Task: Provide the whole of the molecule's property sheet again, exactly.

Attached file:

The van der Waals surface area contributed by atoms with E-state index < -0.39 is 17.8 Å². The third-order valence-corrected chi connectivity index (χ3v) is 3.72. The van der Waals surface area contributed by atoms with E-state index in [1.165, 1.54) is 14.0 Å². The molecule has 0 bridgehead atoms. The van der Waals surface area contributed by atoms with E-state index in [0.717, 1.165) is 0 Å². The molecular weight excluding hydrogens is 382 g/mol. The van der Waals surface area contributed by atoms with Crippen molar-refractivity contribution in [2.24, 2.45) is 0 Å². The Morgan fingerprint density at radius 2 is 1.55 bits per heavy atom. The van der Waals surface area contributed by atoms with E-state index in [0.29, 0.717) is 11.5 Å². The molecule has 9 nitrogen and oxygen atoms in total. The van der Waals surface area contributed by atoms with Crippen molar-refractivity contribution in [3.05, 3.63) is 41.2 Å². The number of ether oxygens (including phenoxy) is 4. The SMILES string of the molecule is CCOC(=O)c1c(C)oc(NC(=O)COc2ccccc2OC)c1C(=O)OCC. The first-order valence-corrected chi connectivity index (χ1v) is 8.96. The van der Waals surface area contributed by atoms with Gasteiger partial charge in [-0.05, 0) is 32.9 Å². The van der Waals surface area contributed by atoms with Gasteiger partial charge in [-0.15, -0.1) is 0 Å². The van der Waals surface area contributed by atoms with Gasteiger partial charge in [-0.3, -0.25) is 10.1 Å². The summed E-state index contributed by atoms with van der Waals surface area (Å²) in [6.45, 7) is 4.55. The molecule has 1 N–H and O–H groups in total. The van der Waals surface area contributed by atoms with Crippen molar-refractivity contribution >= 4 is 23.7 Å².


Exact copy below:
The van der Waals surface area contributed by atoms with E-state index < -0.39 is 17.8 Å². The third-order valence-corrected chi connectivity index (χ3v) is 3.72. The van der Waals surface area contributed by atoms with E-state index in [1.165, 1.54) is 14.0 Å². The molecule has 0 bridgehead atoms. The van der Waals surface area contributed by atoms with E-state index in [0.717, 1.165) is 0 Å². The molecular weight excluding hydrogens is 382 g/mol. The van der Waals surface area contributed by atoms with Crippen molar-refractivity contribution in [2.24, 2.45) is 0 Å². The Morgan fingerprint density at radius 2 is 1.55 bits per heavy atom. The van der Waals surface area contributed by atoms with E-state index in [0.29, 0.717) is 11.5 Å². The molecule has 9 nitrogen and oxygen atoms in total. The van der Waals surface area contributed by atoms with Crippen molar-refractivity contribution in [3.05, 3.63) is 41.2 Å². The number of ether oxygens (including phenoxy) is 4. The SMILES string of the molecule is CCOC(=O)c1c(C)oc(NC(=O)COc2ccccc2OC)c1C(=O)OCC. The first-order valence-corrected chi connectivity index (χ1v) is 8.96. The van der Waals surface area contributed by atoms with Gasteiger partial charge in [-0.05, 0) is 32.9 Å². The van der Waals surface area contributed by atoms with Gasteiger partial charge in [-0.15, -0.1) is 0 Å². The van der Waals surface area contributed by atoms with Gasteiger partial charge in [-0.3, -0.25) is 10.1 Å². The summed E-state index contributed by atoms with van der Waals surface area (Å²) in [6.45, 7) is 4.55. The molecule has 1 N–H and O–H groups in total. The van der Waals surface area contributed by atoms with Crippen molar-refractivity contribution >= 4 is 23.7 Å².